Past work has identified two potential metabolites of 1,4-dioxane, but definitive studies on the relationship of these possible metabolites to one another in living systems and their possible relation to carcinogenesis have remained unanswered. This report provides information pointing to 2-hydroxyethoxyacetic acid (HEAA) as the principal metabolite and provides the first quantitative data on the chemical equilibrium between HEAA and the other potential metabolite, dioxanone.

Scope of the Risk Evaluation for 1,4-Dioxane
EPA 740-R-17-003, 58 pp, 2017

EPA presents the occupational scenarios in which workers and occupational non-users might be exposed to 1,4-dioxane during conditions of use, such as manufacturing, processing, repackaging, and recycling. EPA believes that workers and bystanders as well as certain other groups of individuals may experience greater exposures to 1,4-dioxane than the general population. The report is accompanied online by a separate extensive bibliography of literature concerning the chemical's fate, exposure, and environmental and human health hazards.

Table A-3-92: Chemical-Specific Inputs for 1,4-Dioxane (123-91-1)
Human Health Risk Assessment Protocol for Hazardous Waste Combustion Facilities, Volume 2.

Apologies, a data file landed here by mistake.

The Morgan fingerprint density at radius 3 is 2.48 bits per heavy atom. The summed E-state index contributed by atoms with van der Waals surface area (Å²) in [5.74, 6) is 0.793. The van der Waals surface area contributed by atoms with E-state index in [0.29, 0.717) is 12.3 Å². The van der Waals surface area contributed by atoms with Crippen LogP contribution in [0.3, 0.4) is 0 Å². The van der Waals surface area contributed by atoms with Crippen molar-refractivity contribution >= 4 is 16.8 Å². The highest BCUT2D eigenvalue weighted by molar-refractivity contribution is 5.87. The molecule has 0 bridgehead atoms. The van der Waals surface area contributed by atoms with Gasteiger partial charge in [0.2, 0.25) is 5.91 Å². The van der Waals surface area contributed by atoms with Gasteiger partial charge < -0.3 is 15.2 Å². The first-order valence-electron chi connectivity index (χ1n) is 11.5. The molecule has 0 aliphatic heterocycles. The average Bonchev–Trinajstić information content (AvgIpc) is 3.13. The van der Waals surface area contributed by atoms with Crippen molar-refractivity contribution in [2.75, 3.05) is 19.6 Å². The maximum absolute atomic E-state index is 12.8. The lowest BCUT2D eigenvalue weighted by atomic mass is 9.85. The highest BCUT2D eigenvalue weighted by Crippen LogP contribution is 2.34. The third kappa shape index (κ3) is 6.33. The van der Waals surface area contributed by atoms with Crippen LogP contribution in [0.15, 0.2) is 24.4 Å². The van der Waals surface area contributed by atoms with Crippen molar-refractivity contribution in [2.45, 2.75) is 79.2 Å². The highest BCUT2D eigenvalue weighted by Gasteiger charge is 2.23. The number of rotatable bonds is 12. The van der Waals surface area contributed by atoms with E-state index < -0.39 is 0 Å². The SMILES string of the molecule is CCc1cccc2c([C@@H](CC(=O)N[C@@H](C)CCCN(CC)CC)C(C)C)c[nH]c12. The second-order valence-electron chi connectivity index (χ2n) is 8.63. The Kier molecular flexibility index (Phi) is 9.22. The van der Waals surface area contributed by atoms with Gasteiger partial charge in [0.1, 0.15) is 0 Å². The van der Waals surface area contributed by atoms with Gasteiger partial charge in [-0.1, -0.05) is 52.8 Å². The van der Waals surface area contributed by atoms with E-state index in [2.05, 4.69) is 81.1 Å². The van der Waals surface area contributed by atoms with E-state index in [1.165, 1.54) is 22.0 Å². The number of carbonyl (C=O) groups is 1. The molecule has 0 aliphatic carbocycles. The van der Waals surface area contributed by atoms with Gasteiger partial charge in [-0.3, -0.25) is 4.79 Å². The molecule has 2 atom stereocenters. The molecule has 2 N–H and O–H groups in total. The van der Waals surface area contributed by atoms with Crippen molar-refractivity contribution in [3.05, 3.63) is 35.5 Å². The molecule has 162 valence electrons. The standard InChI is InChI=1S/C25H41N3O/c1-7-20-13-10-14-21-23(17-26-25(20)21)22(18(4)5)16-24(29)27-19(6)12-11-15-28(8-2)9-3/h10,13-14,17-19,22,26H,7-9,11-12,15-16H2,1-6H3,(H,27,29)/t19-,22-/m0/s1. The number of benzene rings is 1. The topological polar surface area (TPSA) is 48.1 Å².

Appendix A: Chemical-Specific Data. U.S. EPA, 3 pp, 1998.

Toxicological Profile for 1,4-Dioxane
Agency for Toxic Substances and Disease Registry, 295 pp, 2012

Toxicological Review of 1,4-Dioxane (with Inhalation Update) in Support of Summary Information on the Integrated Risk Information System (IRIS)
Gillespie, P., E.D. McLanahan, R. Sams, J. Stanek, et al.
EPA 635-R-11-003F, 419 pp, 2013

EPA has updated the 2005 toxicological review and IRIS summary for 1,4-dioxane to provide scientific support and rationale for the hazard and dose-response assessment in IRIS pertaining to chronic exposure to the compound. Additional information.

National Library of Medicine Specialized Information Services.

This site contains a cluster of databases on toxicology, hazardous chemicals, and related areas, including the Hazardous Substances Data Bank (HSDB), Integrated Risk Information System (IRIS), and Toxics Release Inventory (TRI). The site supports simultaneous searching in multiple databases.

Ecological Impacts

Adobe PDF LogoChemicals in the Environment: Report on Environmental Survey and Wildlife Monitoring of Chemicals in FY2001
Environmental Health Department, Ministry of the Environment, Government of Japan, 126 pp, 2003.

Ecological Benchmark Tool
U.S. DOE, Oak Ridge National Laboratory.